It is not enough here to proclaim the priority of agriculture as many do.  The type of agriculture must also be defined.  Coherent alternative development with diversification as its objectives imposes the translation of some grand principles into concrete policy:

- Give priority to food producers within the food sovereignty (as defined by Via Campesina) and not food security framework. 

The latter, promoted by the World Bank and retained by the Paris and Accra Declarations, is the origin of the on-going food crisis. 

This priority implies not only that farmers produce more to first feed themselves (the majority of under-nourished people are rural), but also to produce the excess necessary to satisfy the urban demand.  This is obviously part of ‘modernisation’ policy certainly different from the models of modernisation that farmers of the developed world today were submitted to. 

- Conceive development policy on agriculture founded on the maintenance of significant rural populations. 

As equal access as possible to land and the correct means to exploit it, commands this conception of farmer agriculture. This implies agrarian reform, strengthening of cooperation, adequate macro-economic policies (credit, provision of inputs, commercialisation of products).  These measures are different to those put in place historically by capitalism in Europe and North America which was founded on the appropriation of land, its reduction into a merchandise, a rapid social differentiation of peasantry and the rapid expulsion of ‘useless’ rural surplus.   

The option recommended by the dominant system, not put into question by the Paris and Accra Declarations, is situated at the antipodes of advanced principles.  Founded on the financial profitability, short-term productivity (rapidly increasing production, at the cost of accelerated expulsion of farmers in surplus), it responds certainly well to trans-national interests of agro-business and of an associated new class of farmers, but not to that of popular classes and the nation.   

- Radically put into question liberal globalisation of production and international commerce of agricultural and food products.  On these important questions, we can only refer to Jacques Berthelot’s remarkable work which provide the best analysis of the catastrophes that liberalisation has produced, and continues to produce, the best arguments notably concerning the fundamental asymmetries that characterize the Cotonou Convention, the so called projects of “economic partnership”, the debates on the subvention of exports from the North and more generally the negotiations at the heart of the WTO.  The rebirth of farmers movements in francophone west Africa, organised within the Network of Farmers’ and Agricultural Producers’ Organisations of West Africa, a stakeholder in our debates, bears witness that the option for the farmers path is necessarily in conflict with the dominant productivist options in the circuit organized by the OECD, the WTO and the EU.  The alternative passes by national policy of construction/reconstruction of national stabilisation funds and support for the concerned products through the implementation of common international funds for base products, permitting an effective alternative reorganisation of international markets of agricultural products.  I would also refer here to the propositions made by Jean Pierre Boris.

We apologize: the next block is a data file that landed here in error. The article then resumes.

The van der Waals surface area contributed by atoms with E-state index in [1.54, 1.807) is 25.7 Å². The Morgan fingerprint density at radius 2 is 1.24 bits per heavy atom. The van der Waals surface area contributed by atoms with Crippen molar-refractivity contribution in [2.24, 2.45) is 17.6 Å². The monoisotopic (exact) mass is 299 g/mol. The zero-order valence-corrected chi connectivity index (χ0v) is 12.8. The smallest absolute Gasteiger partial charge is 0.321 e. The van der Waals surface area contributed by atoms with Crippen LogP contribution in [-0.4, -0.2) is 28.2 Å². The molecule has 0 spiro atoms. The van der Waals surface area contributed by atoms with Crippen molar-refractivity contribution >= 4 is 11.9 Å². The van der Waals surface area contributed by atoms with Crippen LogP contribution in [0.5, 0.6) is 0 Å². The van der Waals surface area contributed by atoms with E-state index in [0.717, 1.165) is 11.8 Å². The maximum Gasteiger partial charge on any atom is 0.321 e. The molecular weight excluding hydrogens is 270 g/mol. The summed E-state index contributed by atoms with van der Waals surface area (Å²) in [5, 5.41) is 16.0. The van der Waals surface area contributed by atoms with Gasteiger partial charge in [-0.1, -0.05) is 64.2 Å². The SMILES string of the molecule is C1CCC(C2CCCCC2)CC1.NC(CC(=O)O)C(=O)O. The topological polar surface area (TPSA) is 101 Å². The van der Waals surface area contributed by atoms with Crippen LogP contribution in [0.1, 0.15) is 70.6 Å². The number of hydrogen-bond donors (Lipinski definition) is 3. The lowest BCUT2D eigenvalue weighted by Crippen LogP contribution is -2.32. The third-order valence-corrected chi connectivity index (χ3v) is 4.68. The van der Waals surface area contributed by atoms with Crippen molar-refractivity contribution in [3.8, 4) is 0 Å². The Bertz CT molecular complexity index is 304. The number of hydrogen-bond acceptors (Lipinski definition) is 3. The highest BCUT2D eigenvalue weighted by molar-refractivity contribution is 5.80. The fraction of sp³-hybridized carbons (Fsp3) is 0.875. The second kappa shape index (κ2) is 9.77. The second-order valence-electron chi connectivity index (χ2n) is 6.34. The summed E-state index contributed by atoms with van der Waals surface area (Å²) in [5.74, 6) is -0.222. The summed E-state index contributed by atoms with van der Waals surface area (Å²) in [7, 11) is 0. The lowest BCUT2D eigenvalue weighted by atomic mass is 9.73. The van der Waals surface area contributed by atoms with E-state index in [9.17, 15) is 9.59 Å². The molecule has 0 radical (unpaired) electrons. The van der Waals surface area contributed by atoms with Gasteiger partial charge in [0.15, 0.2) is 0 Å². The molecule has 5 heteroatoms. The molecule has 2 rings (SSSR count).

(v) Alternative development framework provided here imposes a true mastering of economic relations with the exterior, amongst them the abandonment of the ‘free trade’ system claimed as ‘regulation of the market’, to the benefit of national and regional systems of control of rates of foreign exchange.  Beyond the impossible reform of the IMF, the answers to the challenges invites one to imagine the putting in place of regional monetary funds, articulated in regards to a new system of global monetary regulation, which the current crisis makes more necessary than ever.  ‘Reform’ of the IMF doesn’t respond to these necessities.  In a more general sense, the understanding of external relations, which isn’t self-sufficient, defines the contours of what I have qualified as ‘delinking”, to be constitutive element incontrovertible of the emergence of a negotiated globalisation.  This development equally demands control of national natural resources.  Alternative development is founded on the principle of priority given to national and regional internal markets and in this framework to the markets that respond in the first instance to the expansion of the demands of the popular classes, not to the global market. This is what I can an auto-centred development.


     3. We should, taking as a point of departure the criteria in the preceding section, do an inventory of the aid that countries receive. 

(i) the principle of international solidarity of peoples, which I defend, legitimizes support for struggles for democratisation of societies, associated with social progress and efforts of critical radical reflection.  Does aid currently inscribe itself within this perspective?  Aid provided to ‘NGOs” that accept submission to dominant conceptions regarding ‘democracy’ that is reduced to multiparty-ism, dissociated from social progress and even associated to social regression produced by liberalism, certainly does not.  But it is not impossible that movements in real struggle for democratic and social progress can benefit from material support expressing moral and political solidarity.